In my previous article I focused on “dataculture” and why its practice will help grow your data in a way that delivers information when and how it’s needed. In this article, I will share some insights on the energy source needed to support dataculture. The word POWER forms a useful acronym for my purposes as it not only reinforces the need for power in any evolving system, it also is a useful guideline for the elements needed to be an effective dataculturist.
|People need to be involved in the collecting, analysis and any action taken on company data. If your team is not trained to add data or if managers and supervisors don’t have the time to look at the information presented in a timely fashion, then reports and feedback cannot be fine-tuned as they evolve. That means the data will not be effective enough to facilitate any action at all. The biggest issue in aligning your team is training and follow through. Many companies spend significant funds on initial training but have not continued to fund ongoing monitoring or incentives to keep staff engaged. New technologies are making it easier to turn your staff into dataculturists so they become more aware of data as a tool.|
Organizing the data correctly requires effective data collection points and flexible database management structure. If the data is collected using manual end-of-day reports and summarized using a spreadsheet, it will be very difficult to look for trends. For example, it would be hard to see patterns in menu uptake or to be able to cross reference high-performing team members to sales results or promotions. Most databases that collect transaction files daily from POS systems are not designed for effective business analytics, so finding the right mix of technology is important to effective data organization.
Visualization of data is probably one of the most difficult areas to master by a budding dataculturist. Proper visualization techniques will give you many Windows into the most important operational areas of your organization. Seeing detail on how staff handles new promotions, customer requests or surveys from patrons could be as important to building effective data as a loyalty program that gathers specific customer detail. Analytical data on team members, day parts, locations and getting maps of problem areas in real time can give multiunit operators the same holistic view of their operation as an experienced single unit operator gets when he or she works the floor or the line every day. Knowing what to buy and the effect food prices have on margins and menu mix is pretty standard operations for most successful restaurateurs. But adding the ability to build pro-forma menus using current costs in real time can give an operator additional windows of opportunity.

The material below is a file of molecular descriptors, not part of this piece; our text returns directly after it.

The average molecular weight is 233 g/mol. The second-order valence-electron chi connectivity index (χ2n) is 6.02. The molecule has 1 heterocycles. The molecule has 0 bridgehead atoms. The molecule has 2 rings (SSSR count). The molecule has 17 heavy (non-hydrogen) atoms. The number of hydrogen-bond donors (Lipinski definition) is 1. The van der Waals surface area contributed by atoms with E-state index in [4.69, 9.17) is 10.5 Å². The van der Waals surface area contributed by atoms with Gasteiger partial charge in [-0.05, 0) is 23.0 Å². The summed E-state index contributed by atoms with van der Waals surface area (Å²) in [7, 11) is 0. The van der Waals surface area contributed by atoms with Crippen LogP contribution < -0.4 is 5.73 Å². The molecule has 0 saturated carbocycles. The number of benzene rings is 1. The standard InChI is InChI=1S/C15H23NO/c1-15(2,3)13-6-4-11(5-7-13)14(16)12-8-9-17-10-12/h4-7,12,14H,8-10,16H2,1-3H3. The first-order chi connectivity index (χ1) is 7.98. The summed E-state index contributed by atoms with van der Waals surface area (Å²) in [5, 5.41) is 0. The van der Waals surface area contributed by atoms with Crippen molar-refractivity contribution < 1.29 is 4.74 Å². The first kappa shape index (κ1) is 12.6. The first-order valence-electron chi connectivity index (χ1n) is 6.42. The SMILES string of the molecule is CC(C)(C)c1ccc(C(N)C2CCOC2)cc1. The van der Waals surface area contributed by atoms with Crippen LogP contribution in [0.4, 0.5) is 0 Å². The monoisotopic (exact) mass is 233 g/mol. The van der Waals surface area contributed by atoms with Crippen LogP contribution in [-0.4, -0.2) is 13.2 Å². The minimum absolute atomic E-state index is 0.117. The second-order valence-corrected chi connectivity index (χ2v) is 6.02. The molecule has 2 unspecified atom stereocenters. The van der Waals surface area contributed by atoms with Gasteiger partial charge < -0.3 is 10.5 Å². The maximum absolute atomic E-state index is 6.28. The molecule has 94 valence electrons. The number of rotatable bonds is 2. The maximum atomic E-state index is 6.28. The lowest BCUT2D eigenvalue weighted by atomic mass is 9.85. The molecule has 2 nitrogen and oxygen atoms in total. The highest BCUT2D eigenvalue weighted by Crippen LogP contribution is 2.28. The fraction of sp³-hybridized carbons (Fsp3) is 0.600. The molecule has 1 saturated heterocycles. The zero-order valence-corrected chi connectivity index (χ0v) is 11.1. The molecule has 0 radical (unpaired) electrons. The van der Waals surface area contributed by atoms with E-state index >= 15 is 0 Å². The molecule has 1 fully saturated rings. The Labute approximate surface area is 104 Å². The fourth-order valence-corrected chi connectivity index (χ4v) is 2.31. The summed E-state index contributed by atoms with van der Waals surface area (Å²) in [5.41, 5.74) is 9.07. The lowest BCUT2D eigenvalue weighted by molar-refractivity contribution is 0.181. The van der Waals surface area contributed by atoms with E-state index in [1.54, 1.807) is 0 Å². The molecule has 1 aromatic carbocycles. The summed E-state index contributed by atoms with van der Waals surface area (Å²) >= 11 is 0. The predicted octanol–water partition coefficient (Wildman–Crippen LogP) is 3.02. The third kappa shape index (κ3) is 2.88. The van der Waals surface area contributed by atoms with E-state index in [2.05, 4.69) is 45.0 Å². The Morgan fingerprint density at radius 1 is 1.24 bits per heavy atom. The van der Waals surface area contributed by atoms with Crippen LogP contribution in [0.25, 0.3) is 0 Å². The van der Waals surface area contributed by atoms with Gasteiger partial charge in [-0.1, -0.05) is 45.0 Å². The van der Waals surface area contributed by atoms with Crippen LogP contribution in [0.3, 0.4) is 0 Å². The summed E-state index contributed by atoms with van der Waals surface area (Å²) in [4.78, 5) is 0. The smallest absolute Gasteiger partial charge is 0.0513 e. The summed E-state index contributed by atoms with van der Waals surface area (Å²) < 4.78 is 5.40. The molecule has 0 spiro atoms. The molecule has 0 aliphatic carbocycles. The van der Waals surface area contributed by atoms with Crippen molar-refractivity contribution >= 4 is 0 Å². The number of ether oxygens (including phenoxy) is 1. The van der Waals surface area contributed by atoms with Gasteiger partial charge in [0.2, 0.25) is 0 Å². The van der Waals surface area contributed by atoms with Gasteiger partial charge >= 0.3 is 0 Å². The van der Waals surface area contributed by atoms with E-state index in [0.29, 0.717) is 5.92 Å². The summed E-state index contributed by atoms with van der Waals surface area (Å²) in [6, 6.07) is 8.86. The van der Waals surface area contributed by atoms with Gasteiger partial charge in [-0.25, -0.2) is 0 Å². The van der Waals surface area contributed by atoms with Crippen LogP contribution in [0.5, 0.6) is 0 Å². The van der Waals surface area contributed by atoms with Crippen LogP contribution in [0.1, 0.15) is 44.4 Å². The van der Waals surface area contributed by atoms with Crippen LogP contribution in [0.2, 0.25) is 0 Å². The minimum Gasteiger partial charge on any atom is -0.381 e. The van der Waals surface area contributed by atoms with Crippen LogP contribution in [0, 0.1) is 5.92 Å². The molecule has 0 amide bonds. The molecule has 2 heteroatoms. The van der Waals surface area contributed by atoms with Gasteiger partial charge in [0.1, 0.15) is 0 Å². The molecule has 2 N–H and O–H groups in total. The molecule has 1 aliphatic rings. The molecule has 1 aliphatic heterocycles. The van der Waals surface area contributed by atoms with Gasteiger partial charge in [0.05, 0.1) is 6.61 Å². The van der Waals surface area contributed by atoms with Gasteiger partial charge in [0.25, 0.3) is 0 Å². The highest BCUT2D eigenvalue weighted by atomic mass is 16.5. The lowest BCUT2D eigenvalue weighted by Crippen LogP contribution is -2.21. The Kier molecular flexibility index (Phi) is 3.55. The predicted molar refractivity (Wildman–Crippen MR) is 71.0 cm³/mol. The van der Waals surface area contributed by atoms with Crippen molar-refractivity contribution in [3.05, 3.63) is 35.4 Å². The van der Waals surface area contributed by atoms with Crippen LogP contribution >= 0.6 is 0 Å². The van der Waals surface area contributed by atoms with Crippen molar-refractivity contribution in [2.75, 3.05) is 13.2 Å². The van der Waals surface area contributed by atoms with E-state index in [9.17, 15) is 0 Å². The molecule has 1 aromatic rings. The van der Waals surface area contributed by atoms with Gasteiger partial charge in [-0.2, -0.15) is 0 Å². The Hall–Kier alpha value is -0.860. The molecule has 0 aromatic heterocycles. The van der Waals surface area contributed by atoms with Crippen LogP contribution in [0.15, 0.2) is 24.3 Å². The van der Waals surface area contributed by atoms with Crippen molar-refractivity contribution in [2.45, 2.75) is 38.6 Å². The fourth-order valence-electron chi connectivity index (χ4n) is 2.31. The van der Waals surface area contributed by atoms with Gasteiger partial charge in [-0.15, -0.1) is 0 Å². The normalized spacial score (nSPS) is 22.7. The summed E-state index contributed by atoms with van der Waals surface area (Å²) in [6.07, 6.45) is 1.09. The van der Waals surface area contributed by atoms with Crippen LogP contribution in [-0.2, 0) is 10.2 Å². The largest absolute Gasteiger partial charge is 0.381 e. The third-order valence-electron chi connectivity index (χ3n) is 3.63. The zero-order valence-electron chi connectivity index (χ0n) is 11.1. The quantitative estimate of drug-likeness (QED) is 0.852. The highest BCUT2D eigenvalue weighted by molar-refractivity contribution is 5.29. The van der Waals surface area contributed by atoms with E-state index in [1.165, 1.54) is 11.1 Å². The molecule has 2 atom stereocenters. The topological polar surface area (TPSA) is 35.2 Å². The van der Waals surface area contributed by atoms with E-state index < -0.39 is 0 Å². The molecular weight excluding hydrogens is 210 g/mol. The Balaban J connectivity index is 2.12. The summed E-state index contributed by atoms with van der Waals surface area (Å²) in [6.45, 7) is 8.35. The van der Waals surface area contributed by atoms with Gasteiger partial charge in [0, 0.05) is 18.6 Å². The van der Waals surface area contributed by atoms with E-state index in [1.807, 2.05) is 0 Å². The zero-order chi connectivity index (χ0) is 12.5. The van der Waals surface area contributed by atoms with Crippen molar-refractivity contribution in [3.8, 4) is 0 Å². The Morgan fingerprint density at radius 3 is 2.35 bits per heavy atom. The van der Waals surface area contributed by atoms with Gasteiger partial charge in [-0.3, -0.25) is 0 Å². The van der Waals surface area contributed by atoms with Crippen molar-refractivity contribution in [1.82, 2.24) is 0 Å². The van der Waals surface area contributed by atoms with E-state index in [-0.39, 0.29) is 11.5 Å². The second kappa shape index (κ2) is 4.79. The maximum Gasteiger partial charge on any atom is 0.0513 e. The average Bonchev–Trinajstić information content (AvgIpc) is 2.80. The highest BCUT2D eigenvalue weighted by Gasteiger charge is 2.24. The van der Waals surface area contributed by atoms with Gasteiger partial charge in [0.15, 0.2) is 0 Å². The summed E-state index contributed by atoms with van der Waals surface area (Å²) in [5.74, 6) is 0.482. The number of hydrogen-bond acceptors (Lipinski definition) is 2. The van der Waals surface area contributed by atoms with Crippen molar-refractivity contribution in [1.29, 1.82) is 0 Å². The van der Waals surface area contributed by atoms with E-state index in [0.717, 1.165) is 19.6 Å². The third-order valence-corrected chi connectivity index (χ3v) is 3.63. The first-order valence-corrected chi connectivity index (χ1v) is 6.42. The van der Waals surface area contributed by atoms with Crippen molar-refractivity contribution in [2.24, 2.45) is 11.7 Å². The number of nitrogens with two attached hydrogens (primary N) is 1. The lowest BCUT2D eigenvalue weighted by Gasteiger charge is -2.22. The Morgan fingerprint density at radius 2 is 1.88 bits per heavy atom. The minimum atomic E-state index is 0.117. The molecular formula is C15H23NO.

To help design these windows, train the people and organize the data – Expertise is required. This can be in-house or contracted out, but it is important that experienced designers, developers and project managers be engaged during the process. It is an investment in the future and should be considered as carefully as the restaurant menu, floor layout and overall atmosphere. Ongoing objective review of whether the data collected, processed and preserved has value is equally critical. It is far better to operate with a small amount of accurate data than a large amount of confused or possibly inaccurate data. Going in the wrong direction with a lot of graphs, reports and analytics is still going in the wrong direction. Sometimes you only need a compass.
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